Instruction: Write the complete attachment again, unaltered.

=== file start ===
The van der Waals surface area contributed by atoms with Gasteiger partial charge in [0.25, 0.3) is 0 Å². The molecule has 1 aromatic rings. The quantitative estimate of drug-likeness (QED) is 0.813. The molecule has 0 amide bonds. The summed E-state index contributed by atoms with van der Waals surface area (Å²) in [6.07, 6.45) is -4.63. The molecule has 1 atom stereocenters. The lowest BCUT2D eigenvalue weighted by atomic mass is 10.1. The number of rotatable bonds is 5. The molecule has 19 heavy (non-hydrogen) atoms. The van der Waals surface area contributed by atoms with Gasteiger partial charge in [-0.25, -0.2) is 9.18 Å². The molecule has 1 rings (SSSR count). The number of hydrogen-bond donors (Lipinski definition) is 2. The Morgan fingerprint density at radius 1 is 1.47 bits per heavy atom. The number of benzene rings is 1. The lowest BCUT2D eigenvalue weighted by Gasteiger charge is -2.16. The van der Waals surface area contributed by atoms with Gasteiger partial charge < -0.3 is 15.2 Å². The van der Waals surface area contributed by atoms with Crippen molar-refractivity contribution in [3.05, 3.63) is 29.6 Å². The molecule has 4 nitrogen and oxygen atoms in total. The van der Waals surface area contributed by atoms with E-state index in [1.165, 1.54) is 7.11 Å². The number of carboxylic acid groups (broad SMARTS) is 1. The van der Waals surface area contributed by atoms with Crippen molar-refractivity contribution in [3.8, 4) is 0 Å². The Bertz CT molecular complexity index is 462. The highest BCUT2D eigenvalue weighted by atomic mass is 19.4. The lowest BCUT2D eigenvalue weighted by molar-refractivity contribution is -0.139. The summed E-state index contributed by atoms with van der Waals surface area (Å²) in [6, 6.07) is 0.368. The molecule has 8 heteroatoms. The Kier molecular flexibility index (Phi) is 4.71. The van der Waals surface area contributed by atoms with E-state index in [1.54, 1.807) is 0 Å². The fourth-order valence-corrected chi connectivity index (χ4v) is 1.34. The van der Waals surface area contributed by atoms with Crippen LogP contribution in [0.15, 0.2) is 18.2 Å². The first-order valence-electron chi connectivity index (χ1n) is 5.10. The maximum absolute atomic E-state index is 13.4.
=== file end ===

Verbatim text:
The van der Waals surface area contributed by atoms with Gasteiger partial charge in [0.25, 0.3) is 0 Å². The molecule has 1 aromatic rings. The quantitative estimate of drug-likeness (QED) is 0.813. The molecule has 0 amide bonds. The summed E-state index contributed by atoms with van der Waals surface area (Å²) in [6.07, 6.45) is -4.63. The molecule has 1 atom stereocenters. The lowest BCUT2D eigenvalue weighted by atomic mass is 10.1. The number of rotatable bonds is 5. The molecule has 19 heavy (non-hydrogen) atoms. The van der Waals surface area contributed by atoms with Gasteiger partial charge in [-0.25, -0.2) is 9.18 Å². The molecule has 1 rings (SSSR count). The number of hydrogen-bond donors (Lipinski definition) is 2. The Morgan fingerprint density at radius 1 is 1.47 bits per heavy atom. The number of benzene rings is 1. The lowest BCUT2D eigenvalue weighted by Gasteiger charge is -2.16. The van der Waals surface area contributed by atoms with Gasteiger partial charge < -0.3 is 15.2 Å². The van der Waals surface area contributed by atoms with Crippen molar-refractivity contribution in [3.05, 3.63) is 29.6 Å². The molecule has 4 nitrogen and oxygen atoms in total. The van der Waals surface area contributed by atoms with E-state index in [1.165, 1.54) is 7.11 Å². The number of carboxylic acid groups (broad SMARTS) is 1. The van der Waals surface area contributed by atoms with Crippen molar-refractivity contribution in [3.8, 4) is 0 Å². The Bertz CT molecular complexity index is 462. The highest BCUT2D eigenvalue weighted by atomic mass is 19.4. The lowest BCUT2D eigenvalue weighted by molar-refractivity contribution is -0.139. The summed E-state index contributed by atoms with van der Waals surface area (Å²) in [6, 6.07) is 0.368. The molecule has 8 heteroatoms. The Kier molecular flexibility index (Phi) is 4.71. The van der Waals surface area contributed by atoms with E-state index in [1.54, 1.807) is 0 Å². The fourth-order valence-corrected chi connectivity index (χ4v) is 1.34. The van der Waals surface area contributed by atoms with Crippen LogP contribution in [0.15, 0.2) is 18.2 Å². The first-order valence-electron chi connectivity index (χ1n) is 5.10. The maximum absolute atomic E-state index is 13.4.